Category: Fiction (Page 1 of 4)

Bomb

BY: Mir-Yashar Seyedbagheri 

“I didn’t say bomb,” Mustafa Bey said to his son David, his words inflected with his harsh Turkish accent. “I said bum. Tell them, my boy. Tell them your father isn’t a fucking terrorist.”

“You said bomb on an airplane,” said the TSA agent, whose name was Lawrence. They were both in his office, having been ejected from their flight prior to takeoff.

He had a bulbous head, like a pumpkin and steel blue eyes which bore into the two of them. He stood between his desk and the window, which overlooked the runway and the lights of the city, across the way. It smelled of stale coffee, sweat and onions, and something else, a musky scent. Outside, David and Mustafa could see people shuffling by, hear the low rumble of conversations as they moved swiftly to their gates, to the Starbucks or McDonalds, or the other souvenir shops at the center of the terminal.

“I didn’t say bomb,” Mustafa said, shifting, rotund belly hanging over the chair. He wore brown dress pants and a striped Polo shirt, identical to his son’s. “David, tell this man.”

David scrunched his boarding pass in his left hand, looking down at the floor. His black hair was slicked at the side and he smelled of sweat and Polo cologne, which Mustafa insisted that he wear, to make him seem distinguished. In his other hand, he held a copy of The Colorado Review, the campus journal he’d be interning at this fall.

“Is that true?” Agent Lawrence stared at David, his lips pursed.

David stared at his father, still fuming from the argument on the plane. He absorbed the electrical hum of the lights, which seemed to sing a symphony of ominousness.

“Sir,” the agent said, leaning against the desk, crossing his arms. “Mrs. Edgar reported that you said bomb. Unless your son has something to add.”

“Sir, I love this country,” Mustafa said, pursing his lips into that smile, that little smile he used to charm business partners. “This country has treated me well. I feel like your people are so open, easy to deal with. And very spiritual.”

“Sir,” Agent Lawrence said. “I’d like to believe you, but we have to check everything. Someone reports that another passenger said bomb on an airplane, we have to investigate. We have safety to think about, you know.”

Mustafa and David had been discussing David’s inability to obtain financial aid at the university and the fact that Mustafa would have to work twice as hard as a soil agronomist to help pay the tuition. Of course, Mustafa’s version of discussion meant driving home his points with the dogmatism of a dictator.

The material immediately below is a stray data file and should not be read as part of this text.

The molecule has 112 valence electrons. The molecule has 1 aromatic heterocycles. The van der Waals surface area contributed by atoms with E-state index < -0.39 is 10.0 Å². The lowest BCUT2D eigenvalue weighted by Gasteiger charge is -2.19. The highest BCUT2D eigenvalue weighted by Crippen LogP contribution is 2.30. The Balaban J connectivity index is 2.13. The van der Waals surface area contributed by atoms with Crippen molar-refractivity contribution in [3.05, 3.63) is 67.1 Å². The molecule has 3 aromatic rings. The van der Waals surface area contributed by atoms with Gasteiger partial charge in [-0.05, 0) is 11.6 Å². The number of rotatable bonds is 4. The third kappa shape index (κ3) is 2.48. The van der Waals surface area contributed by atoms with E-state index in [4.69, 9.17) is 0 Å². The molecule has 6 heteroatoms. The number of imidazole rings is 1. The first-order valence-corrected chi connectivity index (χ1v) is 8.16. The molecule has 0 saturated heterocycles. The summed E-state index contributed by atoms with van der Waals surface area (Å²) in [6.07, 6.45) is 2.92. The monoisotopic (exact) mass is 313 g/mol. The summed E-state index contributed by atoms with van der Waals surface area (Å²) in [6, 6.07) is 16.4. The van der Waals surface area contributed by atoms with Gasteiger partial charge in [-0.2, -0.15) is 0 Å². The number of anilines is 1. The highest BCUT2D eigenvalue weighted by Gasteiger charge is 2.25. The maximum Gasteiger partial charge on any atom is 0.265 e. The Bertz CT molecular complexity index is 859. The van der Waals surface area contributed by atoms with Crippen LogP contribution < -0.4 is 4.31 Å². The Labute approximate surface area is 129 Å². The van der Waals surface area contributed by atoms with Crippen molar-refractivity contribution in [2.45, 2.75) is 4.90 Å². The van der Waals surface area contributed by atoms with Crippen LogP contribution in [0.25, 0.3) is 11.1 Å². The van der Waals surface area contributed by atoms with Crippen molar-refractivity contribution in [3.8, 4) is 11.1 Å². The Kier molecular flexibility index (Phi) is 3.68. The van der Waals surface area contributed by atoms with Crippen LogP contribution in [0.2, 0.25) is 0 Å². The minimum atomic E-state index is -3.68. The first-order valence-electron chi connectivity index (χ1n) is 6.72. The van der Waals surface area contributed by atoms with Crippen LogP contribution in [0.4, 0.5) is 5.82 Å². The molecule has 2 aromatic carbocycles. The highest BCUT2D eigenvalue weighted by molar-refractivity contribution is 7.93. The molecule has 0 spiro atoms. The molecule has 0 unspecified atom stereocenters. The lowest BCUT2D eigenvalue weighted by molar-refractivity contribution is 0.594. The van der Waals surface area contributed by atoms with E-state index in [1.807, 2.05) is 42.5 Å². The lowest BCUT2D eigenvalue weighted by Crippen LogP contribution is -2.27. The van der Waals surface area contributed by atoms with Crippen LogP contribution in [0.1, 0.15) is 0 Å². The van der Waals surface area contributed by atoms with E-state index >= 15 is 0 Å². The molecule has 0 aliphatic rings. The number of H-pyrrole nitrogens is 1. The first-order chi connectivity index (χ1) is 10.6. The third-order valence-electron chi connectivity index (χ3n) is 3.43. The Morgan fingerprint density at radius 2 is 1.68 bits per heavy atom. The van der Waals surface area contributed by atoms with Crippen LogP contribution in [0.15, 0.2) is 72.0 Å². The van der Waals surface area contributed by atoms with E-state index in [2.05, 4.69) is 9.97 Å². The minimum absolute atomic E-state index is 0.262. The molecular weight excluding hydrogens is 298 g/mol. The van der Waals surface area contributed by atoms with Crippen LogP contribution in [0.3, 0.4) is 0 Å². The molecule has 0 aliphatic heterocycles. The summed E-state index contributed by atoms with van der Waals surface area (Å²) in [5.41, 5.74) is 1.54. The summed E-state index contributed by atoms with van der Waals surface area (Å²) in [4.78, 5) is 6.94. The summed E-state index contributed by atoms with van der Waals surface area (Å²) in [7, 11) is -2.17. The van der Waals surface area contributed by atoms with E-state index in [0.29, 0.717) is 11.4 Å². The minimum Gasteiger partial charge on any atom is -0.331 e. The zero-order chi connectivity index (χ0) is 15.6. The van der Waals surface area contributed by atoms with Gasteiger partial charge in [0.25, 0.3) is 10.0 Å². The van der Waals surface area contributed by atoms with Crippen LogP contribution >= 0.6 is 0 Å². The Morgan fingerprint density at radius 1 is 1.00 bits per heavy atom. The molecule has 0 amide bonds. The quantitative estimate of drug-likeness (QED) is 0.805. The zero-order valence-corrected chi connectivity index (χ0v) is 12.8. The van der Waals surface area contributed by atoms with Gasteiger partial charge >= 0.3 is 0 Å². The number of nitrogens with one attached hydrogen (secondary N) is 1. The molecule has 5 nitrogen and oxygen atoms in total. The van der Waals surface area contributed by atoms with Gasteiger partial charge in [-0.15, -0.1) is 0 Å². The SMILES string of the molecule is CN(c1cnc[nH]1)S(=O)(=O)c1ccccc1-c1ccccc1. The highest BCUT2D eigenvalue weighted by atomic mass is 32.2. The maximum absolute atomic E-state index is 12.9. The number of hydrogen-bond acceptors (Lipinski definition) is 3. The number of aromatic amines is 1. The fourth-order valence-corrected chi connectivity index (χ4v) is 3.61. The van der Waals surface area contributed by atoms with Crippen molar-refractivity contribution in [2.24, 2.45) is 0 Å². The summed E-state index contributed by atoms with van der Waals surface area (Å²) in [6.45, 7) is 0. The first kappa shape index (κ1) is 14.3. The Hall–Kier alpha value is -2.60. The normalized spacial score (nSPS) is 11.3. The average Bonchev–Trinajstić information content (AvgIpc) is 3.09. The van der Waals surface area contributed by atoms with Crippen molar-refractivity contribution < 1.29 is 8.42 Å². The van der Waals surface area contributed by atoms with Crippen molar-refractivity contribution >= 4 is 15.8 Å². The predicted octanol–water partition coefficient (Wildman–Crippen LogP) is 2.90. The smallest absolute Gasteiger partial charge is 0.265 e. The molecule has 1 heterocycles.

David had been admitted to the MFA program at Colorado State that spring, in fiction. Mustafa believed that it was David’s fault, and his mother’s even more so, that he hadn’t been able to obtain financial aid. This had formed the core of their argument waiting for their flight back to Boise. She didn’t know how to be tough, to raise their son to take what he needed, to be crafty, Mustafa said. His ex-wife didn’t realize that life was a jungle. People were all in it to use and be used. This was an argument that David had heard many times and didn’t want to hear again, an argument he couldn’t push back against. As far as Mustafa was concerned, his ex-wife, Marilyn, was an American devil, the byproduct of Michigan City, Indiana.

“You’re a smart boy,” Mustafa had said, placing a thick arm on David’s shoulder. “You just act like a dummy. A bum. You can rise above it still, if you get your head out of your ass. Listen to Daddy, my boy.”

Of course, bum had ended up sounding like bomb, given Mustafa’s accent. The plane had been delayed before takeoff. David and Mustafa had been escorted off by a laconic airline marshal. His grip on Mustafa, the coldness in his eyes, had all conveyed more than any words could. It had conveyed contempt, and the marshal’s need for power disguised as justice.

David could still recall images that rose to him, leaving the plane. He imagined imprisonment, detention, and his future evaporating before him with cold rapidity. David recalled the sense of revulsion, the prejudice in their seatmate’s eye, an older, gray haired woman of about seventy-five. Her voice, shrill and hysterical came to his mind, reminding him of a constipated seagull. She had gripped her seat tightly, as though it were an island, impenetrable by the world around it.

David had to admit he felt an inner satisfaction at his father’s trouble. Karma was paying him back for the way Mustafa had tried to mold his son into his own mirror image, a man with no fixed ideas, except where fatherhood was concerned. A social chameleon. On the other hand, he felt a pang of pity, because he and his father were outcasts in their own way, his father because he was Turkish and Middle Eastern, and who’d always be defined that way. David was forced to inhabit a sphere between his Turkish father and his quiet, Midwestern mother. They were unable to fit anywhere except the periphery.